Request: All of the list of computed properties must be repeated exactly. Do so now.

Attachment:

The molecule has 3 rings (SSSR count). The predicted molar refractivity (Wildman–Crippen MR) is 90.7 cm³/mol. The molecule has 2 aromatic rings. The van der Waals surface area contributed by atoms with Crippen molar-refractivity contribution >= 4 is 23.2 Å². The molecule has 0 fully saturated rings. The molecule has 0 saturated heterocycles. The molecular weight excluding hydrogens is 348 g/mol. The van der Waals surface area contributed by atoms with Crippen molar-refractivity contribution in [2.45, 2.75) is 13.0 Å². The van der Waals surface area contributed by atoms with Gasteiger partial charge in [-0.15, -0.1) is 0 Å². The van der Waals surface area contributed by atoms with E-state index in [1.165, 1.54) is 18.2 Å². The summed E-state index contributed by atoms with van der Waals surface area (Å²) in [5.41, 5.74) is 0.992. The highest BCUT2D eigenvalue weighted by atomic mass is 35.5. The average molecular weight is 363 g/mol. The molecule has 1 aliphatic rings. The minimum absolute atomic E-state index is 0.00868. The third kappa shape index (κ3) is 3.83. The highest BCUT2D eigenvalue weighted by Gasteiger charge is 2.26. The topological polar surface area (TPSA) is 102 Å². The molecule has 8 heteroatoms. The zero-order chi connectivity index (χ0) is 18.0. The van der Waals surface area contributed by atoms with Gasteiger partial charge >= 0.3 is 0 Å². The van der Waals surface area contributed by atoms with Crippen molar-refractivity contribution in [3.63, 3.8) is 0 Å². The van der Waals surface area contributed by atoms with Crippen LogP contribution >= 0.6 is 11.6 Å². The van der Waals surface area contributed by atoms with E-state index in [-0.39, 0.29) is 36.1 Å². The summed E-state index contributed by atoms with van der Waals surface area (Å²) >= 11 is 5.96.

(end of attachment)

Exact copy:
The molecule has 3 rings (SSSR count). The predicted molar refractivity (Wildman–Crippen MR) is 90.7 cm³/mol. The molecule has 2 aromatic rings. The van der Waals surface area contributed by atoms with Crippen molar-refractivity contribution >= 4 is 23.2 Å². The molecule has 0 fully saturated rings. The molecule has 0 saturated heterocycles. The molecular weight excluding hydrogens is 348 g/mol. The van der Waals surface area contributed by atoms with Crippen molar-refractivity contribution in [2.45, 2.75) is 13.0 Å². The van der Waals surface area contributed by atoms with Gasteiger partial charge in [-0.15, -0.1) is 0 Å². The van der Waals surface area contributed by atoms with E-state index in [1.165, 1.54) is 18.2 Å². The summed E-state index contributed by atoms with van der Waals surface area (Å²) in [5.41, 5.74) is 0.992. The highest BCUT2D eigenvalue weighted by atomic mass is 35.5. The average molecular weight is 363 g/mol. The molecule has 1 aliphatic rings. The minimum absolute atomic E-state index is 0.00868. The third kappa shape index (κ3) is 3.83. The highest BCUT2D eigenvalue weighted by Gasteiger charge is 2.26. The topological polar surface area (TPSA) is 102 Å². The molecule has 8 heteroatoms. The zero-order chi connectivity index (χ0) is 18.0. The van der Waals surface area contributed by atoms with Gasteiger partial charge >= 0.3 is 0 Å². The van der Waals surface area contributed by atoms with Crippen molar-refractivity contribution in [3.63, 3.8) is 0 Å². The van der Waals surface area contributed by atoms with Crippen LogP contribution >= 0.6 is 11.6 Å². The van der Waals surface area contributed by atoms with E-state index in [-0.39, 0.29) is 36.1 Å². The summed E-state index contributed by atoms with van der Waals surface area (Å²) >= 11 is 5.96.